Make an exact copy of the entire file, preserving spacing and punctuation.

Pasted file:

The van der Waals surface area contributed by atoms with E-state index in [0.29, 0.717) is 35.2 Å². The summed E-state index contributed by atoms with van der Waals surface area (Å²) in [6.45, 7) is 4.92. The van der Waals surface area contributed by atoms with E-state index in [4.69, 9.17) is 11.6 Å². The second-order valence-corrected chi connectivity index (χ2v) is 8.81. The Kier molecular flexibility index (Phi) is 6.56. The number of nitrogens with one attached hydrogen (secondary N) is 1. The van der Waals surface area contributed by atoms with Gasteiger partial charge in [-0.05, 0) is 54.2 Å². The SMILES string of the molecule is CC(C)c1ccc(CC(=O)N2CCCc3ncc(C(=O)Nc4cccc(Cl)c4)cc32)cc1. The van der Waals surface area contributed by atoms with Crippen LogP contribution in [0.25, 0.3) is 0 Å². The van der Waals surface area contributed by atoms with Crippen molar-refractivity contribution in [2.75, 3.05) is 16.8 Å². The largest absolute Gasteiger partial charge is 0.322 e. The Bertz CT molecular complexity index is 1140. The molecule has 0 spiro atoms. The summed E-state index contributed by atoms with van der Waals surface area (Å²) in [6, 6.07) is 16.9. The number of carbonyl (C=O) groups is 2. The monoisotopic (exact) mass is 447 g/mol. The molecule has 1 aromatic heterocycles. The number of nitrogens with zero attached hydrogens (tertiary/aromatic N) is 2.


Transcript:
The van der Waals surface area contributed by atoms with E-state index in [0.29, 0.717) is 35.2 Å². The summed E-state index contributed by atoms with van der Waals surface area (Å²) in [6.45, 7) is 4.92. The van der Waals surface area contributed by atoms with E-state index in [4.69, 9.17) is 11.6 Å². The second-order valence-corrected chi connectivity index (χ2v) is 8.81. The Kier molecular flexibility index (Phi) is 6.56. The number of nitrogens with one attached hydrogen (secondary N) is 1. The van der Waals surface area contributed by atoms with Gasteiger partial charge in [-0.05, 0) is 54.2 Å². The SMILES string of the molecule is CC(C)c1ccc(CC(=O)N2CCCc3ncc(C(=O)Nc4cccc(Cl)c4)cc32)cc1. The van der Waals surface area contributed by atoms with Crippen LogP contribution in [0.25, 0.3) is 0 Å². The van der Waals surface area contributed by atoms with Crippen molar-refractivity contribution in [2.75, 3.05) is 16.8 Å². The largest absolute Gasteiger partial charge is 0.322 e. The Bertz CT molecular complexity index is 1140. The molecule has 0 spiro atoms. The summed E-state index contributed by atoms with van der Waals surface area (Å²) in [6, 6.07) is 16.9. The number of carbonyl (C=O) groups is 2. The monoisotopic (exact) mass is 447 g/mol. The molecule has 1 aromatic heterocycles. The number of nitrogens with zero attached hydrogens (tertiary/aromatic N) is 2.